Re­gional in­te­gra­tion

The Philippine Star - - BUSINESS - Boo Chanco’s e-mail ad­dress is bchanco@gmail.com. Fol­low him on Twit­ter @boochanco. BOO CHANCO

I saw ASEAN be­ing born. Ac­tu­ally, it wasn’t even ASEAN, but ASA or the As­so­ci­a­tion of South­east Asia. I watched from the win­dow of my class­room at UP in Padre Faura as dig­ni­taries drove up what was then the Depart­ment of For­eign Af­fairs, now the Supreme Court.

I was in high school at that time and I was fas­ci­nated with what was hap­pen­ing next door. ASA was then com­posed of the Fed­er­a­tion of Malaya, Thai­land and us. Soon, there were more high level meet­ings at the DFA when Maphilindo was born. That’s the group­ing com­posed of Malaysia, the Philip­pines and In­done­sia.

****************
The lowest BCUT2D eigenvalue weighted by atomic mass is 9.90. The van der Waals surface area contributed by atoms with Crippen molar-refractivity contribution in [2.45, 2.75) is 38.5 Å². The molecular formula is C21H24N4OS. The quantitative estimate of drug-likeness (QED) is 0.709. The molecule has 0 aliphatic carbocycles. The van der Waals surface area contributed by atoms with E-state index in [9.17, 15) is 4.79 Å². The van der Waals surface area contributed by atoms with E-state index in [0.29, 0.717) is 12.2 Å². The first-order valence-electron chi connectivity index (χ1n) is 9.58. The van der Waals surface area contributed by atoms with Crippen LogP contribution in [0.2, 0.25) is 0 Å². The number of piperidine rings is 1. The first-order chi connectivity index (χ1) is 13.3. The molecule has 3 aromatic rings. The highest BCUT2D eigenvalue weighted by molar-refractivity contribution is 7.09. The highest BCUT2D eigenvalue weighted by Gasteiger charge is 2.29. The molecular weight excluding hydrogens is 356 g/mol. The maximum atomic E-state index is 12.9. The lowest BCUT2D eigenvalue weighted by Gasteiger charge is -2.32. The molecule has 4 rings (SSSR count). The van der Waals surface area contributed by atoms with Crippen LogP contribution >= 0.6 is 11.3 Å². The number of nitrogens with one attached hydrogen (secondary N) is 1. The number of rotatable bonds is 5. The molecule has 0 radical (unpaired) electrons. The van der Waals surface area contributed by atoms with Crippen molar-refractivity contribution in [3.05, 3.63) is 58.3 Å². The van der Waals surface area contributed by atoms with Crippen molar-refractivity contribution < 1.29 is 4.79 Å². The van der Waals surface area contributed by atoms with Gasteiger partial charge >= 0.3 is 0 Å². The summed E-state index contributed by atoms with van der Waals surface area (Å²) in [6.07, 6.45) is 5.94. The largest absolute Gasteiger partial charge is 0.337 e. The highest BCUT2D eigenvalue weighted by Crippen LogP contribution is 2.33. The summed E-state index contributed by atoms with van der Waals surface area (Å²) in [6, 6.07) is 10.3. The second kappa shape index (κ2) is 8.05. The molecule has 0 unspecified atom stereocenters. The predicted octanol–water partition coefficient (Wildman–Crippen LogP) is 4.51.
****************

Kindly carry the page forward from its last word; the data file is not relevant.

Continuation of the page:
Maphilindo was es­sen­tially a Malay-based group­ing. If it worked, it would have ful­filled a dream of Dr Jose Rizal for all the Malays to re­dis­cover their pre-colo­nial roots… It was not to be.

In­deed Maphilindo was short­lived. The an­i­mosi­ties rooted in our colo­nial past were too pow­er­ful to over­come. In­done­sia’s Sukarno adopted a pol­icy of kon­frontasi against the newly formed Malaysia. We had our claim on Sabah, a ter­ri­tory the Bri­tish turned over to Malaysia.

ASEAN was formed in 1967, ex­pand­ing be­yond the Malay part of South­east Asia to in­clude Thai­land, Sin­ga­pore, and even­tu­ally what was then known as In­doChina. It was ini­tially a largely anti com­mu­nist group­ing that re­sponded to the fear that one coun­try af­ter an­other will fall to the com­mu­nists, or the so called domino the­ory.